Friday, August 22, 2003

Queenship of Mary

Today is the feast of the Queenship of Mary and I can’t help but think back to a week ago when we were in Cleveland, Ohio standing in the streets of Little Italy awaiting the procession of the statue of Mary’s Assumption. While there was quite a mixture of religion, culture and even some superstition mixed in with the event, it nonetheless stood as a remarkable sign of faith.

What do we ultimately trust in? The procession of a statue of Mary points to trust in Jesus. The statue of Mary is like a great sign of hope being paraded through the streets announcing to all that life after death is a possibility and that Mary is the first to share in the Resurrection of Jesus.
You would think that after 9/11 such acts of religious belief would be on the rise. Personally I think I was more disposed to the procession, in light of the fact that we had been without power from the time we had first arrived in the Cleveland area until almost daybreak on the Feast of the Assumption. We had spent a vigil in a very apocalyptic setting, calling to mind the fragile human nature that we all share.

Today’s Office of Readings offers a reading from Isaiah 30:10-14 that struck me could be an indictment of our culture which seeks to replace God with a lot of little “idols”.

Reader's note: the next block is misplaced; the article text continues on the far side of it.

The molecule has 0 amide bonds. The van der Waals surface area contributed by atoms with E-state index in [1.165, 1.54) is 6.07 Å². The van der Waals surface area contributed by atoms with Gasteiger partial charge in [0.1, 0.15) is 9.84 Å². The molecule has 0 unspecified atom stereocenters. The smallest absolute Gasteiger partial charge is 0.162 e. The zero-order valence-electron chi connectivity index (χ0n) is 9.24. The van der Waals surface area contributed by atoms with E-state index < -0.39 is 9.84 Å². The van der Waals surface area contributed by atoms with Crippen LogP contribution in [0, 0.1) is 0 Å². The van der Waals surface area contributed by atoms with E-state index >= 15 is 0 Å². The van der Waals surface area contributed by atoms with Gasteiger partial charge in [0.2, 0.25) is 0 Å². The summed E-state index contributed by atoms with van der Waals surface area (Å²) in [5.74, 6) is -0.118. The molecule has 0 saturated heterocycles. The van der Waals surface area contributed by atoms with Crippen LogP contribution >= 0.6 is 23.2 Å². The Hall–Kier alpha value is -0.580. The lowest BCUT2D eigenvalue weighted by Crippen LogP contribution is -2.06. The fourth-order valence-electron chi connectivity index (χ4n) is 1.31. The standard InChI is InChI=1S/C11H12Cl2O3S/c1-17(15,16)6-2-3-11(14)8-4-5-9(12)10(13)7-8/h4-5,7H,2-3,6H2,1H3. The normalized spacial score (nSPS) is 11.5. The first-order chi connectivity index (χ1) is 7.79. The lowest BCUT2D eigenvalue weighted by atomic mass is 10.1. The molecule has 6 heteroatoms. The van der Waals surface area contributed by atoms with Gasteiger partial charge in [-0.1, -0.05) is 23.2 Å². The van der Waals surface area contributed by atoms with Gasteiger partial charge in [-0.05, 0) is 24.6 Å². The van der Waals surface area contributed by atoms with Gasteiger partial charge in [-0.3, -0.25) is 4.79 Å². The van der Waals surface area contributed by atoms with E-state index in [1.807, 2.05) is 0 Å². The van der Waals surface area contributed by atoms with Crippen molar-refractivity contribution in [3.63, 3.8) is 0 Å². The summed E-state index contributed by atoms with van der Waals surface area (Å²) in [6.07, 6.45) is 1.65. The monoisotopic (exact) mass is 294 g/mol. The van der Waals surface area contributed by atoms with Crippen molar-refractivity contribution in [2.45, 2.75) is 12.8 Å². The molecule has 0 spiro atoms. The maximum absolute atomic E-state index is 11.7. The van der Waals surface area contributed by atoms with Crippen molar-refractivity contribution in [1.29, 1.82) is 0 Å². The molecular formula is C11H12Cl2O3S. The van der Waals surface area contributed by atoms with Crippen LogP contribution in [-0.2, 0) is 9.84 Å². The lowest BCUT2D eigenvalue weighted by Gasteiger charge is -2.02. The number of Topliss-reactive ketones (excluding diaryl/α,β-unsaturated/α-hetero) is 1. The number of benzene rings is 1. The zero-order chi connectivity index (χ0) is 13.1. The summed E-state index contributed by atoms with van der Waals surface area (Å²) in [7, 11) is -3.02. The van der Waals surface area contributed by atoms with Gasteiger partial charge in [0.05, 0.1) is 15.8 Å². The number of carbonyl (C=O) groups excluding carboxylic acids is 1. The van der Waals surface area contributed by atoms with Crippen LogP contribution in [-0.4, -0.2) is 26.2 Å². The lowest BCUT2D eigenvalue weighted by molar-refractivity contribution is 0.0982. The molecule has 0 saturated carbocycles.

These are rebellious people, deceitful children,
children unwilling to listen to the LORD's instruction.
They say to the seers,
"See no more visions!"
and to the prophets,
"Give us no more visions of what is right!
Tell us pleasant things,
prophesy illusions.
Leave this way,
get off this path,
and stop confronting us
with the Holy One of Israel!"


It is the line that says, “Tell us pleasant things, prophesy illusions” that strikes me as so pertinent to our times. People want to be affirmed, they want to live in “fantasy land”. The rest of the Isaiah passage offers the frightening prognosis for such people:
"Because you have rejected this message,
relied on oppression
and depended on deceit,
this sin will become for you
like a high wall, cracked and bulging,
that collapses suddenly, in an instant.
It will break in pieces like pottery,
shattered so mercilessly
that among its pieces not a fragment will be found
for taking coals from a hearth
or scooping water out of a cistern."


I think back to the procession in Little Italy and the faith of the Cleveland Italian community drawing people from around the city for the “feast”, God must be pleased with them, what about us?